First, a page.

Conclusion: Treasury Inflation Protection looks overvalued here, especially given the asymmetry associated with the long side of the USD. In fact, TIPS appear to have asymmetric downside risk, absent further monetary easing out of the Federal Reserve.
Position: Short the iShares Barclays TIPS Bond Fund (TIP).
This morning, Keith shorted the iShares Barclays TIPS Bond Fund in our Virtual Portfolio on the expectation that the demand for Treasury Inflation Protected Securities will wane in the coming months as the leading indicators for the slope of inflation (input costs in the form of energy, food, and raw materials prices) continue to make lower highs, consistent with our 1Q12 theme of Deflating the Inflation II.
As you recall, we took a brief respite from that theme immediately following Bernanke’s JAN 25thpledge to extend ZIRP to 2014, which we viewed as a headwind to our bullish view on King Dollar – the most notable of many factors driving commodity prices, in our opinion. Following a few weeks of taking the Fed’s queue and being bullish on assets correlated to inflation, we are now view the topping process in the Inflation Trade as a leading indicator for disinflation and, thus, are inclined to short TIPS.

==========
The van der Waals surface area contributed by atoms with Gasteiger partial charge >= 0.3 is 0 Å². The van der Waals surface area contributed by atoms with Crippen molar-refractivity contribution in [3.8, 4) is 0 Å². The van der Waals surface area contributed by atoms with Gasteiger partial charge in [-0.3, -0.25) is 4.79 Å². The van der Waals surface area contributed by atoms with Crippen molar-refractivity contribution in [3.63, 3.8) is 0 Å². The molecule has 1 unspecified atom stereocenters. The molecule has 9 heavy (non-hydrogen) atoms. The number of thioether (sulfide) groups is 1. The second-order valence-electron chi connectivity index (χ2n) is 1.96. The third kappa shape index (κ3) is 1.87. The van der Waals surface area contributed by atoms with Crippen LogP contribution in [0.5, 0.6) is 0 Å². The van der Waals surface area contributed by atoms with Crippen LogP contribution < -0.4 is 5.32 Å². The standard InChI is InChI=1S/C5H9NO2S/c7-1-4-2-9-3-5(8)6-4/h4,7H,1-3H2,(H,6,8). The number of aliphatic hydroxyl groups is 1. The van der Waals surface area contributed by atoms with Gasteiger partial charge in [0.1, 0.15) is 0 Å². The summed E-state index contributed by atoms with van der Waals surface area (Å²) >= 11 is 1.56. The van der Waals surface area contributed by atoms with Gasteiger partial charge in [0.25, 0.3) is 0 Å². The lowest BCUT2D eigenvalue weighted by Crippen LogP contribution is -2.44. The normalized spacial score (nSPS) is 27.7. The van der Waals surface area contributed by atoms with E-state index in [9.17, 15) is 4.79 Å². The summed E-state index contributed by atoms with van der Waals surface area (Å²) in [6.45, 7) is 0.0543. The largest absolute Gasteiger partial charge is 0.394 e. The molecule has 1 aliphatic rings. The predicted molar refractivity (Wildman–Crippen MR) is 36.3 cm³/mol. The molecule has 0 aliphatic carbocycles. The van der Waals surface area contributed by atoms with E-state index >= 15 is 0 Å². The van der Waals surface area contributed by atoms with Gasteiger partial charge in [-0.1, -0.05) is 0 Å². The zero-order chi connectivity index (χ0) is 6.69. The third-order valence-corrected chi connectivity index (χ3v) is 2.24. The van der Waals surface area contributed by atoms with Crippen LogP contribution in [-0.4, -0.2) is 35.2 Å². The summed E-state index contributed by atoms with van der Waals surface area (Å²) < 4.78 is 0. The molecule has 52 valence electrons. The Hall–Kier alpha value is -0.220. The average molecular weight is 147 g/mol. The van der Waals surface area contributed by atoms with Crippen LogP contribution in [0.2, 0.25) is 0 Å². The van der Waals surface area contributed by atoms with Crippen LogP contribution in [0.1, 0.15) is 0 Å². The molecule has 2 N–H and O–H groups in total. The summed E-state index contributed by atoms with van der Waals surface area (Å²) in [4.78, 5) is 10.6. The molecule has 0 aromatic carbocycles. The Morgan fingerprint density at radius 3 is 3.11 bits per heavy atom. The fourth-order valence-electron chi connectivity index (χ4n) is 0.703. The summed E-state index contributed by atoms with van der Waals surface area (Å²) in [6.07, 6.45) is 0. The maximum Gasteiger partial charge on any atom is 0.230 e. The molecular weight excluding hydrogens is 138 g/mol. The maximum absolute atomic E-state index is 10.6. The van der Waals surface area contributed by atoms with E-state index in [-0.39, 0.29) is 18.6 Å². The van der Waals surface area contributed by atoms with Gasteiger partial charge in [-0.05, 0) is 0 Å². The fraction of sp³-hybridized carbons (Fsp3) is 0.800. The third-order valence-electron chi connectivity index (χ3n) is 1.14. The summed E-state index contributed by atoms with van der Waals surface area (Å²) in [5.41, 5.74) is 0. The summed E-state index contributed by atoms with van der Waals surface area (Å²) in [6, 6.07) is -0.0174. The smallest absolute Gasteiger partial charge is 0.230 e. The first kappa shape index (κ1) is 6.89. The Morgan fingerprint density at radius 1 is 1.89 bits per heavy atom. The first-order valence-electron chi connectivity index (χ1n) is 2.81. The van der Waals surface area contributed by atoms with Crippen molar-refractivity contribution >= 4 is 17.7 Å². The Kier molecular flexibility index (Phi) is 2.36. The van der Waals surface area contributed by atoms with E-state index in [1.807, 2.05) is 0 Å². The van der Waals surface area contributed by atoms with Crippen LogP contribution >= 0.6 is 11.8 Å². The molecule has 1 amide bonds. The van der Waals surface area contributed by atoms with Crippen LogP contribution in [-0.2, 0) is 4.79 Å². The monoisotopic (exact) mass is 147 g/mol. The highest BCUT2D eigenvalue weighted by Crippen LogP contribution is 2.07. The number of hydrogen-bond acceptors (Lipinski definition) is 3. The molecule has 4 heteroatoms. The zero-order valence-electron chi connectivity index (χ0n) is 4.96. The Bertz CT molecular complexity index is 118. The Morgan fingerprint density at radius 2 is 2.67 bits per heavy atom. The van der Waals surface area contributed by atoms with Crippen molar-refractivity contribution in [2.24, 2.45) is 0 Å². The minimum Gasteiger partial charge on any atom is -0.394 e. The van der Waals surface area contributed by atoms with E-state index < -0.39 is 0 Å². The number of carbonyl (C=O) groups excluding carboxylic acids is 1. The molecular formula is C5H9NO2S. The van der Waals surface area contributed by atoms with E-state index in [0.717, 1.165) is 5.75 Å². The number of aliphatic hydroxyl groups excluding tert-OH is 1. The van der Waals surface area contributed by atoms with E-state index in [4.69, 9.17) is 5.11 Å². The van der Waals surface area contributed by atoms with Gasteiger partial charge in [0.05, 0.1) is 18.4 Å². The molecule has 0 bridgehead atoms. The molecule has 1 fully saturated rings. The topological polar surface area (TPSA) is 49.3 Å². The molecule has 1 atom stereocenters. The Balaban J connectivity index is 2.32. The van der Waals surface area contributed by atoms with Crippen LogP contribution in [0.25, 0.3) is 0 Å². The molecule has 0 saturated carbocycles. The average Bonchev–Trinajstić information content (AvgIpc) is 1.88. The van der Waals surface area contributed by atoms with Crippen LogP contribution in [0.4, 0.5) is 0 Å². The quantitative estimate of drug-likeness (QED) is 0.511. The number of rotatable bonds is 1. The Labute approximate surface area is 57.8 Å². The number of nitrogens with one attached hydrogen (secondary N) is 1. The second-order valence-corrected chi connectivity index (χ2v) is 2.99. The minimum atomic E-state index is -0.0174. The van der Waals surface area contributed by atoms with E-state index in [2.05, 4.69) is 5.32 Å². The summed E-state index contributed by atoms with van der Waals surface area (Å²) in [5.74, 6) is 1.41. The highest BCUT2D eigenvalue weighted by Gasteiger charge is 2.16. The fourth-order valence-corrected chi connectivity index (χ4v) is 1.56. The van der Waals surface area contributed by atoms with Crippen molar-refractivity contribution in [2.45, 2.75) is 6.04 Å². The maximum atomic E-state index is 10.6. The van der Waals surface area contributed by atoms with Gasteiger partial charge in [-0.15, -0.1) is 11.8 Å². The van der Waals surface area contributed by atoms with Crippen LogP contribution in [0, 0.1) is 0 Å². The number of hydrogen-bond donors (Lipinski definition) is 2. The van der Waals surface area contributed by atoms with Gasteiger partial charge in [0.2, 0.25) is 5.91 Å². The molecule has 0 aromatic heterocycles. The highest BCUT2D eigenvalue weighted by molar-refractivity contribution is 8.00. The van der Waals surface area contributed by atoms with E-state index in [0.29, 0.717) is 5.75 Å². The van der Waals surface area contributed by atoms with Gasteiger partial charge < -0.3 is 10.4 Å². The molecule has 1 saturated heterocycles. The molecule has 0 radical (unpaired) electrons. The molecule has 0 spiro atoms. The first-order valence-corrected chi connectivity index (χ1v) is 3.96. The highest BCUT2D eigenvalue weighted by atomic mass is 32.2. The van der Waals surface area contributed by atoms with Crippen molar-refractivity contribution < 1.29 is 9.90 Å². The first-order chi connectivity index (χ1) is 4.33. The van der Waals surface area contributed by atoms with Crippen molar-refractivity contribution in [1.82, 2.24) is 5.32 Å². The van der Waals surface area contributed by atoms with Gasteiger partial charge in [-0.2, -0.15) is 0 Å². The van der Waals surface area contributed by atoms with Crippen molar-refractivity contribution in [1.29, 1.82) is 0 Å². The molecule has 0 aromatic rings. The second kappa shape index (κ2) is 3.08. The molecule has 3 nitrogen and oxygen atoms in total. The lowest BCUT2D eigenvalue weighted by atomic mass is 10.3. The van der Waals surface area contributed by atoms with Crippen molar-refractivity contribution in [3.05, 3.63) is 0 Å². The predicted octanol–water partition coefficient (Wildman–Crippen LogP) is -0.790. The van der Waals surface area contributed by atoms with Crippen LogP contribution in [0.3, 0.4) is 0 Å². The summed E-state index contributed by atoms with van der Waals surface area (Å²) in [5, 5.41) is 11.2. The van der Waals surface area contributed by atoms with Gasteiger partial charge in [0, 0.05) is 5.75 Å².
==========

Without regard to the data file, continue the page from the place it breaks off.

Already broken from a TRADE-duration perspective, the TIP etf is flirting with a TREND-duration breakdown per our quantitative risk management model:
We’ve made this point in previous notes, but absent a commensurate pickup in employment growth and wage inflation, accelerating input costs do little more than slow growth on a lag. While it can be nice to watch “risky assets” (equities, commodities, HY credit) all trade higher in unison and tell stories about accelerating demand/economic growth, the reality of the situation remains is that we have a central bank that remains committed to perpetuating inflation due to a classical economic theory that views that as a prerequisite for employment growth.
Looking forward, however, the chart of the U.S. Dollar Index is telling us that from an intermediate-term TREND (bullish) and long-term TAIL (bullish) perspective, the current state of monetary policy backing the U.S.’s currency will come under increasing scrutiny and relegate Bernanke and Co. into an increasingly smaller box or, potentially, out of their roles altogether. Either way, further USD strength will have a negative effect on global commodity prices and assets that are highly correlated with inflation. The CRB Index (a basket of 19 commodities including crude oil) is breaking down and its quantitative setup inversely mirrors that of the DXY’s:
All told, Treasury Inflation Protection looks overvalued here, especially given the asymmetry associated with the long side of the USD. In fact, TIPS appear to have asymmetric downside risk, absent further monetary easing out of the Federal Reserve – which, in our view, poses a dramatic risk to U.S. growth, given that we’re already in the midst of an oil price shock!